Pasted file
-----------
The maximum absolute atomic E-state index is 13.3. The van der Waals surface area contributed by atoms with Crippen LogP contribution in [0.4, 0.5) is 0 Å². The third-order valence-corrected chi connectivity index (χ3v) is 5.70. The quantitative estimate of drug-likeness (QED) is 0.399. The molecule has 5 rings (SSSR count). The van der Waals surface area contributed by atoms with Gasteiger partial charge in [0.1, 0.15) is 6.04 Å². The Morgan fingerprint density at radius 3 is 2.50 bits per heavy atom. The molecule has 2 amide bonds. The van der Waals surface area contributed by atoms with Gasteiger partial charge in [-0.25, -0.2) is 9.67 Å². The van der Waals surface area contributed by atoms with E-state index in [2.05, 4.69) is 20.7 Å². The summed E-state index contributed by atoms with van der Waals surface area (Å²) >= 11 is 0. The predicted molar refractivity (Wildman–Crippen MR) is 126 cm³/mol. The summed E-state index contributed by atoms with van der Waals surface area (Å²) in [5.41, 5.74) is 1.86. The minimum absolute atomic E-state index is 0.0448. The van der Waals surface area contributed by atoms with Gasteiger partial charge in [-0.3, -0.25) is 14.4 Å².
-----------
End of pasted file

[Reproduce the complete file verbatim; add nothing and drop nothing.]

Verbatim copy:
The maximum absolute atomic E-state index is 13.3. The van der Waals surface area contributed by atoms with Crippen LogP contribution in [0.4, 0.5) is 0 Å². The third-order valence-corrected chi connectivity index (χ3v) is 5.70. The quantitative estimate of drug-likeness (QED) is 0.399. The molecule has 5 rings (SSSR count). The van der Waals surface area contributed by atoms with Gasteiger partial charge in [0.1, 0.15) is 6.04 Å². The Morgan fingerprint density at radius 3 is 2.50 bits per heavy atom. The molecule has 2 amide bonds. The van der Waals surface area contributed by atoms with Gasteiger partial charge in [-0.25, -0.2) is 9.67 Å². The van der Waals surface area contributed by atoms with E-state index in [2.05, 4.69) is 20.7 Å². The summed E-state index contributed by atoms with van der Waals surface area (Å²) >= 11 is 0. The predicted molar refractivity (Wildman–Crippen MR) is 126 cm³/mol. The summed E-state index contributed by atoms with van der Waals surface area (Å²) in [5.41, 5.74) is 1.86. The minimum absolute atomic E-state index is 0.0448. The van der Waals surface area contributed by atoms with Gasteiger partial charge in [-0.3, -0.25) is 14.4 Å².